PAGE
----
I love the work of playwrights Kia Corthron, Lynn Nottage and Suzan-Lori Parks. I am also influenced greatly by novelists and essayists. My favorite writer of all time is James Baldwin. He had a rare gift: to write so eloquently and beautifully, and at the same time deliver a punch to the gut with his truth telling is an absolute revelation. His style was luscious, but the indictment was raw and unflinching. I find this same quality in one of my other favorite writers, Toni Morrison. When I was about 18 years old, I read her novel, The Bluest Eye, and it made me want to be a writer, and oddly enough, it made me believe that I could be one. I had grown up in school systems that focused on white history and literature, and Toni Morrison’s work is all about centering Blackness. She did a lot to shift my perspective. Suddenly a whole tidal wave of possibilities emerged for me simply in what I had the power to say and how it could be said.
Besides writers, music has had a huge influence on me, as well. I grew up around a lot of different styles of music. I love classic soul, R&B and rock. My parents listened to jazz and classical, and my father sang opera. So, I have an appreciation for it all. Music evokes emotion in me. Deep or unusual lyrics can fire my imagination. Sometimes I’ll play a song over and over, and an idea for a character or a setting will begin to take root. The sound of the music itself and the mood it evokes, will set the tone of how the play sounds and feels. That is probably why whenever I write a play I am always reading it out loud to myself, listening for sound and flow, as if I’m writing a symphony with different movements.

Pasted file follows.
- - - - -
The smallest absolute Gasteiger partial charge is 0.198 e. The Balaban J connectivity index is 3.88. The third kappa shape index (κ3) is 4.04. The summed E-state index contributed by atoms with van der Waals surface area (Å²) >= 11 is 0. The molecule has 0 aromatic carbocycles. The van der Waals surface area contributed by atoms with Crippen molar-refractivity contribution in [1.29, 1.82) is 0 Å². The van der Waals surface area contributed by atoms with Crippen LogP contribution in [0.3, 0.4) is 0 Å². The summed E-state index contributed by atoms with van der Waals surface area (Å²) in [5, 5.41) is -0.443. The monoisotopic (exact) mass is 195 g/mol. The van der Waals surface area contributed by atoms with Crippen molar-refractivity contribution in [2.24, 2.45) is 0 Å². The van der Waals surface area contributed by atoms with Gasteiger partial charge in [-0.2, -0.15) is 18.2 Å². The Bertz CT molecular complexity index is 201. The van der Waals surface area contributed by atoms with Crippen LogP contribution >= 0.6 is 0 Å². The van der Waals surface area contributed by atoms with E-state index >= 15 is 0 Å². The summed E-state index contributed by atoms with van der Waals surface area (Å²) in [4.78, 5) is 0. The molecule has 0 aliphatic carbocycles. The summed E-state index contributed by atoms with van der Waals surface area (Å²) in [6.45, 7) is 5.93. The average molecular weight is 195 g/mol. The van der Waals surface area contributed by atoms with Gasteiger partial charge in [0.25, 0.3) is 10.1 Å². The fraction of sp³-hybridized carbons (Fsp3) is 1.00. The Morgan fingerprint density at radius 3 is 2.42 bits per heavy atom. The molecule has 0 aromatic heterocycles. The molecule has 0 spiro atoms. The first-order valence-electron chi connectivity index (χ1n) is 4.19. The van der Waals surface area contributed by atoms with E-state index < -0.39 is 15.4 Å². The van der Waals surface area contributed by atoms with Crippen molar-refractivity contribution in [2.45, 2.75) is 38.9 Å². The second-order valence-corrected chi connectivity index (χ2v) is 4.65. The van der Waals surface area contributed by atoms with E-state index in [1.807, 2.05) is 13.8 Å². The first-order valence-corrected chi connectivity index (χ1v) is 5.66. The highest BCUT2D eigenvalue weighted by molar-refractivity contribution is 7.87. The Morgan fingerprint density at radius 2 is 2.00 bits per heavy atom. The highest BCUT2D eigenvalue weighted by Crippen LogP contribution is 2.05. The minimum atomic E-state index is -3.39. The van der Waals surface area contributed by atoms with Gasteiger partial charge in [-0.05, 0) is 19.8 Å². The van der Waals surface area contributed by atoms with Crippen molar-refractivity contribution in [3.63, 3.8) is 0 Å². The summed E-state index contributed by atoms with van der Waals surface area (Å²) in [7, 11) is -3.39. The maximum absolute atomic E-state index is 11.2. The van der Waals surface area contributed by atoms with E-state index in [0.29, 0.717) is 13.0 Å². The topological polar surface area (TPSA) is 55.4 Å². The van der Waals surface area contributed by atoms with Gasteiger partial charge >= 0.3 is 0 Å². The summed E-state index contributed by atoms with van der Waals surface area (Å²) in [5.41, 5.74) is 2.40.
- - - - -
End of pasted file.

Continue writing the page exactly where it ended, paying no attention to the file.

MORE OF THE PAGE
What are some of the obstacles playwrights encounter in gaining wider audiences?
When a playwright or a play is unknown, it can be difficult for theaters that have large followings to take a chance on something very few people have heard about. So then the work, no matter how fresh it may be, dwells in a small container where it can’t necessarily flourish or gain momentum. Coupled with that, I think many people have the idea that theater is an exclusive space for a select few. They may not feel welcome going to the theater. Some people don’t see themselves reflected on the stage, so they don’t believe this art form is for or about them. I personally would like to see more diverse stories. I know this has been a discussion in the theater community for years, and there does seem to be movement in that direction. I love Shakespeare and I love the classics and I love many Tony award winning Broadway plays, and I believe that those works should be performed and preserved for generations to come. But exploration into uncharted territory is also important, as well as exciting. I think that when we hold a vision of the worth of the unfamiliar as vividly as we do the tried and true, then we will come closer to democratization of theater. Then we will discover new plays, new voices, and pull new audiences into the fold.
What are some of your favorite performances/plays you’ve seen?
Top three: (1) Roger Guenveur Smith, A Huey P Newton Story, (2) Anna Deveare Smith, Twilight: Los Angeles 1992, and (3) Marc Bamuthi Joseph*, red, black and GREEN: A blues. The first two are solo shows. I’m probably biased, but I think that when solo shows are good, they’re really good. Solo work is difficult. You have to have a certain kind of energy to hold a stage, hold an audience all by yourself. Roger Guenveur Smith and Anna Deavere Smith are two of the greatest solo performers ever. The third one is not a solo show, but Marc Bamuthi Joseph does a lot of solo work and knows how to command a stage. He made that play a happening. The set and installation design by Theaster Gates was also stunning.
*Marc Bamuthi Joseph performed his solo show on the ACT Mainstage in 2009, The Break/s – in partnership with the Hansberry Project.